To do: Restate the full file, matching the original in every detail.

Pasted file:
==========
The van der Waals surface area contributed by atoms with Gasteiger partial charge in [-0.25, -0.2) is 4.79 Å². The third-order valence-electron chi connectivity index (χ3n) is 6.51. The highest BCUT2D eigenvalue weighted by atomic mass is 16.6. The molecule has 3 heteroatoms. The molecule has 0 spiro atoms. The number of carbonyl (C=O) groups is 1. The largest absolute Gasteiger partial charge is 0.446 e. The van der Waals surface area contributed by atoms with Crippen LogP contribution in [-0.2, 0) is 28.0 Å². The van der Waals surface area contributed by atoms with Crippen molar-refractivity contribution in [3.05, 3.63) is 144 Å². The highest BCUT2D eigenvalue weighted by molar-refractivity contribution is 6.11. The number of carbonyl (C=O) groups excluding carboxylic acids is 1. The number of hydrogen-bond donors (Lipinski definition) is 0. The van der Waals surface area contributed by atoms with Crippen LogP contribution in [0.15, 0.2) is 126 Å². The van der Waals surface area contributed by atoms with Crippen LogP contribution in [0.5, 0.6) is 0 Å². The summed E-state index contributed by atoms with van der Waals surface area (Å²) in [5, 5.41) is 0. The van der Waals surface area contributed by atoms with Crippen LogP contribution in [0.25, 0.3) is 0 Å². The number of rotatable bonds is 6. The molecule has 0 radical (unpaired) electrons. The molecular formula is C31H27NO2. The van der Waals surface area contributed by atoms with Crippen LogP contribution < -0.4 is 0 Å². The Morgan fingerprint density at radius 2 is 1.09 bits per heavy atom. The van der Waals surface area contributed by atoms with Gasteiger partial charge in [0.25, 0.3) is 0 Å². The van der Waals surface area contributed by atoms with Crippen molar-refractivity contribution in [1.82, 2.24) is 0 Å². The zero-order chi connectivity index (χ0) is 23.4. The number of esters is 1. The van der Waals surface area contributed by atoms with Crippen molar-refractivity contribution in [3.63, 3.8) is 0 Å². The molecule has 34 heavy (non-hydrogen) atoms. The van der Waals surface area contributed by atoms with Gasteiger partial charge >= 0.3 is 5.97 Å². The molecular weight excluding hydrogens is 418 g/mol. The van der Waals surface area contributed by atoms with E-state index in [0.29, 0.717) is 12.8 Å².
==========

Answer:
The van der Waals surface area contributed by atoms with Gasteiger partial charge in [-0.25, -0.2) is 4.79 Å². The third-order valence-electron chi connectivity index (χ3n) is 6.51. The highest BCUT2D eigenvalue weighted by atomic mass is 16.6. The molecule has 3 heteroatoms. The molecule has 0 spiro atoms. The number of carbonyl (C=O) groups is 1. The largest absolute Gasteiger partial charge is 0.446 e. The van der Waals surface area contributed by atoms with Crippen LogP contribution in [-0.2, 0) is 28.0 Å². The van der Waals surface area contributed by atoms with Crippen molar-refractivity contribution in [3.05, 3.63) is 144 Å². The highest BCUT2D eigenvalue weighted by molar-refractivity contribution is 6.11. The number of carbonyl (C=O) groups excluding carboxylic acids is 1. The number of hydrogen-bond donors (Lipinski definition) is 0. The van der Waals surface area contributed by atoms with Crippen LogP contribution in [0.15, 0.2) is 126 Å². The van der Waals surface area contributed by atoms with Crippen LogP contribution in [0.5, 0.6) is 0 Å². The summed E-state index contributed by atoms with van der Waals surface area (Å²) in [5, 5.41) is 0. The van der Waals surface area contributed by atoms with Crippen LogP contribution in [0.25, 0.3) is 0 Å². The number of rotatable bonds is 6. The molecule has 0 radical (unpaired) electrons. The molecular formula is C31H27NO2. The van der Waals surface area contributed by atoms with Crippen LogP contribution < -0.4 is 0 Å². The Morgan fingerprint density at radius 2 is 1.09 bits per heavy atom. The van der Waals surface area contributed by atoms with Gasteiger partial charge in [0.25, 0.3) is 0 Å². The van der Waals surface area contributed by atoms with Crippen molar-refractivity contribution in [1.82, 2.24) is 0 Å². The zero-order chi connectivity index (χ0) is 23.4. The number of esters is 1. The van der Waals surface area contributed by atoms with Crippen molar-refractivity contribution in [3.63, 3.8) is 0 Å². The molecule has 34 heavy (non-hydrogen) atoms. The van der Waals surface area contributed by atoms with Gasteiger partial charge >= 0.3 is 5.97 Å². The molecular weight excluding hydrogens is 418 g/mol. The van der Waals surface area contributed by atoms with E-state index in [0.29, 0.717) is 12.8 Å².